Although the United States government has implemented diverse measures to control illegal drugs, several loopholes have remained allowing the public to access the drugs. Cocaine, Morphine, and Opium are still among the most popular illegal substances that are rampant in the public domain. Unlike in the 19th century when they were used for pain relief, since the 20th century, they have mainly been used for recreational purposes. According to the research by the Legal Frameworks Group (2005), most of the buyers of the illegal drugs use them for wrong purposes such as reducing stress. Unlike in the past when they were readily available in pharmaceuticals, and also prescribed by physicians, since they were listed as illegal substances, their supply is mostly conducted by unlawful traffickers. In this regard, they are manufactured outside the U.S and smuggled into the country through an extensive network of drug barons. Once they successfully enter the nation, they exchange hands until they reach local illegal kingpins who then sell them to teenagers and other vulnerable persons (Jones, Logan, Gladden, & Bohm, 2015).
The research by the Legal Frameworks Group (2005) shows that the use of drugs has moved to different part of the countries with mega-cities, such as New York and California, and other urban areas having the highest number of people engaging in their abuse. According to Fellner (2009), the number of drug users has continued to decrease where people are starting to engage in such habits from the early age of 12 years. Teenagers between the ages of 12-19 are the most affected, although the research has also shown that older people, including those of over fifty years, are also engaging in the practice. The use of illegal drugs varies across the country in terms of age, gender, and race. For instance, 64.2% of the suspects arrested for drug-related crimes are African-American with males dominating their female counterparts (McCabe et al., 2007).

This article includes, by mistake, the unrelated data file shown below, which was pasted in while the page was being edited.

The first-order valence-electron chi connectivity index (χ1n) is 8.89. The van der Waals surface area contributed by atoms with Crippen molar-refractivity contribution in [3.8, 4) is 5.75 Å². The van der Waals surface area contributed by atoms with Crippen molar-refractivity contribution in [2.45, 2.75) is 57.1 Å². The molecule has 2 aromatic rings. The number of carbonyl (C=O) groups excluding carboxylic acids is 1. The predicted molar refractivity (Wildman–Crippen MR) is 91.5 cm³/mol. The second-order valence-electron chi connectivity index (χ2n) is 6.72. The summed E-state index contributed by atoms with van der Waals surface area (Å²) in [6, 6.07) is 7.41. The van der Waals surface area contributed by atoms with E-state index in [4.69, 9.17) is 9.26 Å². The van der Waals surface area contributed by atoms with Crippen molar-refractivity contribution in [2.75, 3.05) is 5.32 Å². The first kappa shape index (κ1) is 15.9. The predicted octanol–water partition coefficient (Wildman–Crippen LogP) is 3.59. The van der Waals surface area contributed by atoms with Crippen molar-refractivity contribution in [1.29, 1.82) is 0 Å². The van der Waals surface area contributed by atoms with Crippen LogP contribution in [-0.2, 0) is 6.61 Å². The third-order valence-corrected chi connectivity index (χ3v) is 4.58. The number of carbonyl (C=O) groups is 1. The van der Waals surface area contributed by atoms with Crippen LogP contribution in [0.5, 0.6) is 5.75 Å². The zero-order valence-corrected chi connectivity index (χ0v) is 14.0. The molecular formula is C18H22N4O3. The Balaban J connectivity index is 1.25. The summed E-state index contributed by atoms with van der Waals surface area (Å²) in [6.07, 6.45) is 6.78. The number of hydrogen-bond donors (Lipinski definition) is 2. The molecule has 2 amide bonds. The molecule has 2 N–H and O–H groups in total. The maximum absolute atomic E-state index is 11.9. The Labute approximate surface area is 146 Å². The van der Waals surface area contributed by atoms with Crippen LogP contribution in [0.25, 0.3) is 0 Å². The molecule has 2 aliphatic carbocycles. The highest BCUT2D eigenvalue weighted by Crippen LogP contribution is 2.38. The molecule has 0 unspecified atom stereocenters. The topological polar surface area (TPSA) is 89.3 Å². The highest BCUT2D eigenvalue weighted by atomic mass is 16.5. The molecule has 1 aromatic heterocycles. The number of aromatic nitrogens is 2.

Most of the drugs that are currently termed as illegal now were authorized in the late 19th and early 20th centuries. Morphine, Opium, and Cocaine, which are now illegal and termed as the most psychoactive drugs were used between 1865 and the early 1900s for medicinal purposes in the United States. Although the government has enacted different policies and laws to control the drugs, recent research shows that the trafficking and abuse of the substances and related criminal activities have remained major challenges until now. Unlike in the past where most drug abusers were adults and used the substances to manage pain, the current situation has not spared anyone, including teenagers between the ages of 12-17 years and senior persons, and is mostly done for recreational reasons.
Fellner, J. (2009). Race, drugs, and law enforcement in the United States. Retrieved from https://www.hrw.org/news/2009/06/19/race-drugs-and-law-enforcement-united-states
Jones, C. M., Logan, J., Gladden, R. M., & Bohm, M. K. (2015). Vital signs: Demographic and substance use trends among heroin users-United States, 2002-2013. Morbidity and Mortality Weekly Report, 64(26), 719-725.
Legal Frameworks Group (2005). Drug and the drug laws: Historical and cultural contexts. Retrieved from https://www.kcba.org/druglaw/pdf/report_hc.pdf
McCabe, S. E., Morales, M., Cranford, J. A., Delva, J., McPherson, M. D., & Boyd, C. J. (2007). Race/ethnicity and gender differences in drug use and abuse among college students. Journal of Ethnicity in Substance Abuse, 6(2), 75-95.
Sacco, L. N. (2014). Drug enforcements in the United States: History, policy and trend. Retrieved from https://fas.org/sgp/crs/misc/R43749.pdf